Juveniles & Airsoft Guns: A Growing Trend, Concern In Salisbury
During an incident like a robbery, an airsoft-type replica handgun is essentially indistinguishable from a real handgun. Even police admit, if the orange cap is removed, or colored, it’s almost impossible to tell the difference.
“They’re carrying them around, they’re using them to commit crimes, this is a huge problem not only for law enforcement but for these kids as well,” says Chief Barbara Duncan of the Salisbury Police Department.
The alarming part for police, is the fact that kids, specifically, are using them.
According to reports, on Sunday, an 83-year-old man was beaten during a robbery by seven boys, all between 14 and 16-years-old, in the area of Smith Street and Monticello Avenue in Salisbury. The victim survived the attack, but with pain and minor lacerations to his body. Police say one of the suspects had an airsoft gun in his book bag.
Two days later, three juveniles were reportedly picked up by a Bailey’s Taxi Driver in Fruitland. The juveniles asked to be dropped off on the 600 block of Smith Street. One of the suspects reportedly pushed the airsoft gun to the back of the driver’s head. Police say he stopped the car, and the suspects assaulted him and went through his pockets. After the driver got away, the airsoft gun was found reportedly broken in half in his car.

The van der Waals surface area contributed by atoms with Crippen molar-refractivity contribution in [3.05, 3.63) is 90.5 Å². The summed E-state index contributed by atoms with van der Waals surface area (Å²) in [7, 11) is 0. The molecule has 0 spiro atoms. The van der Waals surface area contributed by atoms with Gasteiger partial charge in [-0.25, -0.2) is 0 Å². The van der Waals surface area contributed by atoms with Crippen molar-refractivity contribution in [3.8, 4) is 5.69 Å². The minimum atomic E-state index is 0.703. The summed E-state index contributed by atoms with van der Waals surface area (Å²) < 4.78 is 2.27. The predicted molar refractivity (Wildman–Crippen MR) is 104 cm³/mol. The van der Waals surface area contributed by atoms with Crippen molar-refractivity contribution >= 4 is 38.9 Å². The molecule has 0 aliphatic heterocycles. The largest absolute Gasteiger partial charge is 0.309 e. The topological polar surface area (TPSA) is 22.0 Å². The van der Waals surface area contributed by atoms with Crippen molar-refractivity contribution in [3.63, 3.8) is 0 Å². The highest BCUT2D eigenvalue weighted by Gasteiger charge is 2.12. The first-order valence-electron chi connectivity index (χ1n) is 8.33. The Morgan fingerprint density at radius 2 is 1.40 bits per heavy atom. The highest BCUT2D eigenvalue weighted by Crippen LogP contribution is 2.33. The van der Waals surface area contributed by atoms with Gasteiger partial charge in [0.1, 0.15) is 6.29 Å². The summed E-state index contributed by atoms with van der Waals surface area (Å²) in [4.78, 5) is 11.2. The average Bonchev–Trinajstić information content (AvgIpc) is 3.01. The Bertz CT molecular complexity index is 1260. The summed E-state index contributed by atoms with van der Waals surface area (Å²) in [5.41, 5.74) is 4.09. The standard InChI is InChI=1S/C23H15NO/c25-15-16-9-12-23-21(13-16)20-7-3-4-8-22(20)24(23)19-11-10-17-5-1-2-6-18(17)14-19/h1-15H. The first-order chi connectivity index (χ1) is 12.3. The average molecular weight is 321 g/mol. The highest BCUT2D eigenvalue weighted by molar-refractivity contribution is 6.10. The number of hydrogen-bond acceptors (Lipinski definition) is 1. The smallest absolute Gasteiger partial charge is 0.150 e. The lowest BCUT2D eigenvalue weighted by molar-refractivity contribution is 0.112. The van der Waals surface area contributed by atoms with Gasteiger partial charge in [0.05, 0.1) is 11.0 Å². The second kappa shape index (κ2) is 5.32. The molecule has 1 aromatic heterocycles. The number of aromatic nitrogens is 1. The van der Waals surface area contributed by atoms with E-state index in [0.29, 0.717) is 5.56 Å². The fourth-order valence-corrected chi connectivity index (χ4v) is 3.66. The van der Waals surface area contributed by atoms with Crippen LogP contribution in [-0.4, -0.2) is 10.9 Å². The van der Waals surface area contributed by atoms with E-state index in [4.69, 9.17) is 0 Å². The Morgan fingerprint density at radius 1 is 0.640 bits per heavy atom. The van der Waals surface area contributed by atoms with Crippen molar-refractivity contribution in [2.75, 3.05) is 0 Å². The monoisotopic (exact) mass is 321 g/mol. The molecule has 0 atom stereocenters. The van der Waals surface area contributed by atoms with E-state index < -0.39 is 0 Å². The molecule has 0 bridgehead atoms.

“That is so dangerous for the juveniles to have something like that on the street,” says Matt Maciarello, Wicomico County State’s Attorney. “If they display it in a manner that is either threatening to a citizen or a police officer, it could definitely result in a tragedy.”
It’s a tragedy that happened just last month in Cleveland, Ohio, that has since gone viral. In the moments before Tamir Rice, 12, was fatally shot, police say he grabbed for an air-soft gun.
States Attorney Maciarello says, just like Rice did, kids will often remove the orange safety cap. In other cases, they may cover it with a black magic marker, or get the guns illegally.
“They’re ripping them off, they’re actually stealing them from your Walmart, your Gander Mountains,” says Maciarello. “All of this crime is interrelated.”
Chief Duncan says that kind of crime is not new to the Smith Street-area neighborhood. For that reason, police have numerous officers on foot and bikes in the area, also working with neighborhood leaders.
However, the best thing parents can do: keep these so-called “toy guns” out of the hands of kids.
“You need to take it away from them, because this is absolutely going to cause a tragedy on the streets of Salisbury and Wicomico County, no doubt.”
Anyone with information about the Sunday or Tuesday’s robbery in Salisbury should call 410-548-1776.